Property professionals met up recently in London to discuss rented properties in the UK, with one of the key takeaways being that build to rent is driving investment in cleaner energy.
More than 100 people attended the seminar, which was hosted by engineering partnership IN2 in Islington.
It was noted that planning and environmental requirements in Dublin have seen a rapid rise in the use of centralised air source heat pumps. They are being used instead of CHP.
James Redmond, a Director at IN2, spoke alongside Andrew Bradley, of construction cost consultancy Core Five, and architects Graham Hickson-Smith and Richard Fairhead from practice 3DReid.
James said: “These are achieving great energy figures and allowing investors to meet their renewable obligations under Irish legislation.”
He also highlighted that the scale of energy savings and growing consumer demand for energy-efficient living could also stimulate growth in the use of such technology in London.
With residential landlords now legally required to ensure that their lets have an EPC rating of E or higher, this could be the way forward.
Richard and Graham also pointed out how vital it is that project teams work together to make build to rent assets as efficient as possible.
Richard explained: “The fundamental difference with build to rent is that the operator has to deliver amenity, which costs money. If you can be more efficient in the design, you can afford to invest more in amenity.”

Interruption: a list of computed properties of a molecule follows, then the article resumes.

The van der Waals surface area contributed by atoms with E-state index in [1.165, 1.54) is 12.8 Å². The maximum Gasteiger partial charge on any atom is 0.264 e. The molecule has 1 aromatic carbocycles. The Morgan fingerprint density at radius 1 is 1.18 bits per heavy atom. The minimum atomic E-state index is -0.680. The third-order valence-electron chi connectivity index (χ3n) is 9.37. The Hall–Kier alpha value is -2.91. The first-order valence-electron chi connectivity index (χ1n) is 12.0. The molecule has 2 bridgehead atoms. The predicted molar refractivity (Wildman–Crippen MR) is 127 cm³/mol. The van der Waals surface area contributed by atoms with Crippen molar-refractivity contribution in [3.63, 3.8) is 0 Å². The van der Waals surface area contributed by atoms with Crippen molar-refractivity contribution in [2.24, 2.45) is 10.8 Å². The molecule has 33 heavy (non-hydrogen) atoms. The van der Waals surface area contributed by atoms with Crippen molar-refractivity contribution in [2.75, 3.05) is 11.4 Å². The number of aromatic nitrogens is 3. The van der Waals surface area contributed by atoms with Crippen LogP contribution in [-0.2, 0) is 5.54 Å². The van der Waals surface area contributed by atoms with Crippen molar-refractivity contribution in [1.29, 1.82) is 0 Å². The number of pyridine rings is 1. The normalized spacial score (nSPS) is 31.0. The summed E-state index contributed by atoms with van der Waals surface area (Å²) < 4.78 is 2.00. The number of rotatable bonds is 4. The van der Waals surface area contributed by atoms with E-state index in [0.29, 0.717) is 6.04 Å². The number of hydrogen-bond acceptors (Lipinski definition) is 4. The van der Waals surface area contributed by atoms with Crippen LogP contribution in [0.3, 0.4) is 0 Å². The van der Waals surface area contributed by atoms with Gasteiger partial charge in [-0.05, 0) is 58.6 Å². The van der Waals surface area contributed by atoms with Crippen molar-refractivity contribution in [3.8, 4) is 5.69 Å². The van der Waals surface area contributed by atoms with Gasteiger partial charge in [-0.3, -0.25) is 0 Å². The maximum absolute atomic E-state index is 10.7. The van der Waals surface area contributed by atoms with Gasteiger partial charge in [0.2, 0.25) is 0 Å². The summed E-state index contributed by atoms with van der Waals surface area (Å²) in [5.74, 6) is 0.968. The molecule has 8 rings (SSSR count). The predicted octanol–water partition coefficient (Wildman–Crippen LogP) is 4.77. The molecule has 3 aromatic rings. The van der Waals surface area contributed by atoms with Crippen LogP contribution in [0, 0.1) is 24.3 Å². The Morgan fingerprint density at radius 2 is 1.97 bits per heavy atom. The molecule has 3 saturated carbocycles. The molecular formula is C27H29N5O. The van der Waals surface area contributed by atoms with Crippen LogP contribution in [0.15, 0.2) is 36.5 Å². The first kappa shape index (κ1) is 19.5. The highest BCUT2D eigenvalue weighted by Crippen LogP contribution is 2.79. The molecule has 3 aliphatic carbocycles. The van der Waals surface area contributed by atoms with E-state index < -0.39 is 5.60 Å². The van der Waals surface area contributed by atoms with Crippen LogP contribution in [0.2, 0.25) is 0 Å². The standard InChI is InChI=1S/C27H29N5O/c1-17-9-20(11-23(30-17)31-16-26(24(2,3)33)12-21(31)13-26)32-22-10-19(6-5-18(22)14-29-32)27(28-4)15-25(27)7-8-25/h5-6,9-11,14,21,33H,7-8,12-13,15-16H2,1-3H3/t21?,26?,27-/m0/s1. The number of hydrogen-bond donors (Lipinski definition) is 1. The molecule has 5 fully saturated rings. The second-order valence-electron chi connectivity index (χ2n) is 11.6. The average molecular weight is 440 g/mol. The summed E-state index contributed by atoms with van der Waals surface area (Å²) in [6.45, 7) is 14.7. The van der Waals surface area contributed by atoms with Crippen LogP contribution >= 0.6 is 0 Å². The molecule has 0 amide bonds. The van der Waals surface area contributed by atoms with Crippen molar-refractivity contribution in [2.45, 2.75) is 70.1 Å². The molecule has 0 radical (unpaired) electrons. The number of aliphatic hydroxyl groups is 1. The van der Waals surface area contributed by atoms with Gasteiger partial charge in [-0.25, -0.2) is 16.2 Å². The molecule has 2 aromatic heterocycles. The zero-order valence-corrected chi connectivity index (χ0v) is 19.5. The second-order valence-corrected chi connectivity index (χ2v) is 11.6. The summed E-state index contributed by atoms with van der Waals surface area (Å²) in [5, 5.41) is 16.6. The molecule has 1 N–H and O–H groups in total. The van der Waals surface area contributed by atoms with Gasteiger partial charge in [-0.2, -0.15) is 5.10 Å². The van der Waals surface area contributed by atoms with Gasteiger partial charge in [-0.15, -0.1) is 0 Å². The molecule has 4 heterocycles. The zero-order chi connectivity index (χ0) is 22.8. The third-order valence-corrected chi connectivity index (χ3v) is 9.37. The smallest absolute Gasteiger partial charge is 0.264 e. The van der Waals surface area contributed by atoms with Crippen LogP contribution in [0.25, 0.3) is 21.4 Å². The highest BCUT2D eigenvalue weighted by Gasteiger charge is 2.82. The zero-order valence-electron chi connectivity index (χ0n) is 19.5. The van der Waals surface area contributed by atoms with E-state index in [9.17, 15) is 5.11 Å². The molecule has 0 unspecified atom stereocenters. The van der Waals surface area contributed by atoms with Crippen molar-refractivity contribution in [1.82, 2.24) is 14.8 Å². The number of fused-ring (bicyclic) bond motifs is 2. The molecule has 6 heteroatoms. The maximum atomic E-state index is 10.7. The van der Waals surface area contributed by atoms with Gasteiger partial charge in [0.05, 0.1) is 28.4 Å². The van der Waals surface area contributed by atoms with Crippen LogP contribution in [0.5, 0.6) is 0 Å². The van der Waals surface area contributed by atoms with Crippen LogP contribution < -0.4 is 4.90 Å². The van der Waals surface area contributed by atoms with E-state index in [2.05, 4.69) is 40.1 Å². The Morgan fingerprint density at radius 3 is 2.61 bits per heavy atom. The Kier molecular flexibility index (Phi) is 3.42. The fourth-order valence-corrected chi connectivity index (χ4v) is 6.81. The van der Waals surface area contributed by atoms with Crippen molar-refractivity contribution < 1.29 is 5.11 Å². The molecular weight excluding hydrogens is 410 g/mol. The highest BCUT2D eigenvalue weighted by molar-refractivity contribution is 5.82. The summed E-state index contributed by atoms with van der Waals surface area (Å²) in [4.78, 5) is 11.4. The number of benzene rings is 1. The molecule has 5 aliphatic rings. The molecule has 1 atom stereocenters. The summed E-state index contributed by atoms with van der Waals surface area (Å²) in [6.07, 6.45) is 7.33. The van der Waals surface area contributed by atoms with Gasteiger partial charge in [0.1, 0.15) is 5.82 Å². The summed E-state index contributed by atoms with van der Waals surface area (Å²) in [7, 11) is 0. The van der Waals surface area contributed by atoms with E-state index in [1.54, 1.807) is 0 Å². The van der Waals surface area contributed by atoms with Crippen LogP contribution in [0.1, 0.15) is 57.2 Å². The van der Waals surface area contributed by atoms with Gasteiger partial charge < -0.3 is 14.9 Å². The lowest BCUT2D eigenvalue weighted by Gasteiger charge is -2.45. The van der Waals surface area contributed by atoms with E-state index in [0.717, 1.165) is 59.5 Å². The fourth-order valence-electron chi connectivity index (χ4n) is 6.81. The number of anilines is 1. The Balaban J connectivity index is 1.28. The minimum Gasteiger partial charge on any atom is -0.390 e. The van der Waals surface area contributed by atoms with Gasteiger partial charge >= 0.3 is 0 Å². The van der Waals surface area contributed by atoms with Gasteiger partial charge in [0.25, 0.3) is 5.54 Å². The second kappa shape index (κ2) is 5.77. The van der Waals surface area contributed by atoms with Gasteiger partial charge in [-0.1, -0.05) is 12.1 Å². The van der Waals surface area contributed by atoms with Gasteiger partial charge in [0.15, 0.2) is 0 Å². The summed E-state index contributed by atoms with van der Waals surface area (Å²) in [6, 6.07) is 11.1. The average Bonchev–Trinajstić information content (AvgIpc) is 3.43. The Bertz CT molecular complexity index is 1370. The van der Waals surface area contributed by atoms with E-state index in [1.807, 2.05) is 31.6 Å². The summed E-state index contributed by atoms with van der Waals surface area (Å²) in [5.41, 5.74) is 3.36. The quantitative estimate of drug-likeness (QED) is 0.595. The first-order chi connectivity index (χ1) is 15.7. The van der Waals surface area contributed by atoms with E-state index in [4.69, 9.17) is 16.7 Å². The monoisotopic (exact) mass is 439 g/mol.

Graham stated that allowing for a changing future means developers will have to ask themselves whether or not a modular building approach is right for this kind of project. The answer may be no if an uncompromising modular approach were to limit their ability to adapt the development to suit changing lifestyles of occupants over the lifetime of the building.
Andrew looked at the costs associated with build to rent projects and what would be needed to ensure a return on investment: “These kinds of developments have to be some of the most cost-efficient buildings out there.” He urges investors to take advantage of the fact that there is now a vast amount of data on build to rent developments to draw on.
Before embarking on a build to rent project, Andrew advises developers to ask themselves how many buildings would be optimal, what kind of buildings they should be and whether towers have a useful role to play.
“Repetition in design is fundamental,” he said. “Stacking is important, and regular shapes and apartment sizes are key. Developers need to recognise that some design possibilities, such as basements and inset balconies, are cost prohibitive in build to rent.”